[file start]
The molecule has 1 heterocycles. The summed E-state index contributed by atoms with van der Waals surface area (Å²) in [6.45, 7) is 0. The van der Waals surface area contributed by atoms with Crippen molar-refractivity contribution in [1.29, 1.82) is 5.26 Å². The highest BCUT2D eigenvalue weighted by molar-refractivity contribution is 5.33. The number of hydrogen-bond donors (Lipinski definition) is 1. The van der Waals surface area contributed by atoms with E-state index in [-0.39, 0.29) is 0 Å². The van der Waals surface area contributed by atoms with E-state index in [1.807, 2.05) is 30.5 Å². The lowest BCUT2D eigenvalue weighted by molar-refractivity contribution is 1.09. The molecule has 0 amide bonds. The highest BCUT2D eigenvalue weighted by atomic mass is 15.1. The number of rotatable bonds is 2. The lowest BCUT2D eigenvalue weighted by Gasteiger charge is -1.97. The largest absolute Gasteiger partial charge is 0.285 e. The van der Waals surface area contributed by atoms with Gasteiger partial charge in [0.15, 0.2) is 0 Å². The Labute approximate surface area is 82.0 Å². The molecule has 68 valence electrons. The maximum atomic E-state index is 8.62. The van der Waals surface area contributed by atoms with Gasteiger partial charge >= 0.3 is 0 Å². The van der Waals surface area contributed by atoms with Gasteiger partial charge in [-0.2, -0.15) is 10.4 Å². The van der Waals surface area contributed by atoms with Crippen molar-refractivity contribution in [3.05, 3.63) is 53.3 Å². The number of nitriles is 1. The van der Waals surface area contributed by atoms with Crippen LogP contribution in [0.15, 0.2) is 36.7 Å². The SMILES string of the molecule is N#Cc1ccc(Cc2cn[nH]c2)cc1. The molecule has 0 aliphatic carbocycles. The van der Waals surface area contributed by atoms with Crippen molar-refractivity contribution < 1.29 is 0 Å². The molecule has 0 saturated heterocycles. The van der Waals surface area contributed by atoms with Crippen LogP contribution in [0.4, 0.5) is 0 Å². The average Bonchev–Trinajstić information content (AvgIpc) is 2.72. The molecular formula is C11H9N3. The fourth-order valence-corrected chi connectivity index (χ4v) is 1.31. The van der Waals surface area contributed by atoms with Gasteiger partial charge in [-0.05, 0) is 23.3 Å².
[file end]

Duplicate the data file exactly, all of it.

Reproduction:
The molecule has 1 heterocycles. The summed E-state index contributed by atoms with van der Waals surface area (Å²) in [6.45, 7) is 0. The van der Waals surface area contributed by atoms with Crippen molar-refractivity contribution in [1.29, 1.82) is 5.26 Å². The highest BCUT2D eigenvalue weighted by molar-refractivity contribution is 5.33. The number of hydrogen-bond donors (Lipinski definition) is 1. The van der Waals surface area contributed by atoms with E-state index in [-0.39, 0.29) is 0 Å². The van der Waals surface area contributed by atoms with E-state index in [1.807, 2.05) is 30.5 Å². The lowest BCUT2D eigenvalue weighted by molar-refractivity contribution is 1.09. The molecule has 0 amide bonds. The highest BCUT2D eigenvalue weighted by atomic mass is 15.1. The number of rotatable bonds is 2. The lowest BCUT2D eigenvalue weighted by Gasteiger charge is -1.97. The largest absolute Gasteiger partial charge is 0.285 e. The van der Waals surface area contributed by atoms with Gasteiger partial charge in [0.15, 0.2) is 0 Å². The Labute approximate surface area is 82.0 Å². The molecule has 68 valence electrons. The maximum atomic E-state index is 8.62. The van der Waals surface area contributed by atoms with Gasteiger partial charge >= 0.3 is 0 Å². The van der Waals surface area contributed by atoms with Gasteiger partial charge in [-0.2, -0.15) is 10.4 Å². The van der Waals surface area contributed by atoms with Crippen molar-refractivity contribution in [3.05, 3.63) is 53.3 Å². The number of nitriles is 1. The van der Waals surface area contributed by atoms with Crippen LogP contribution in [0.15, 0.2) is 36.7 Å². The SMILES string of the molecule is N#Cc1ccc(Cc2cn[nH]c2)cc1. The molecule has 0 aliphatic carbocycles. The van der Waals surface area contributed by atoms with Crippen molar-refractivity contribution < 1.29 is 0 Å². The molecule has 0 saturated heterocycles. The van der Waals surface area contributed by atoms with Crippen LogP contribution in [0.4, 0.5) is 0 Å². The average Bonchev–Trinajstić information content (AvgIpc) is 2.72. The molecular formula is C11H9N3. The fourth-order valence-corrected chi connectivity index (χ4v) is 1.31. The van der Waals surface area contributed by atoms with Gasteiger partial charge in [-0.05, 0) is 23.3 Å².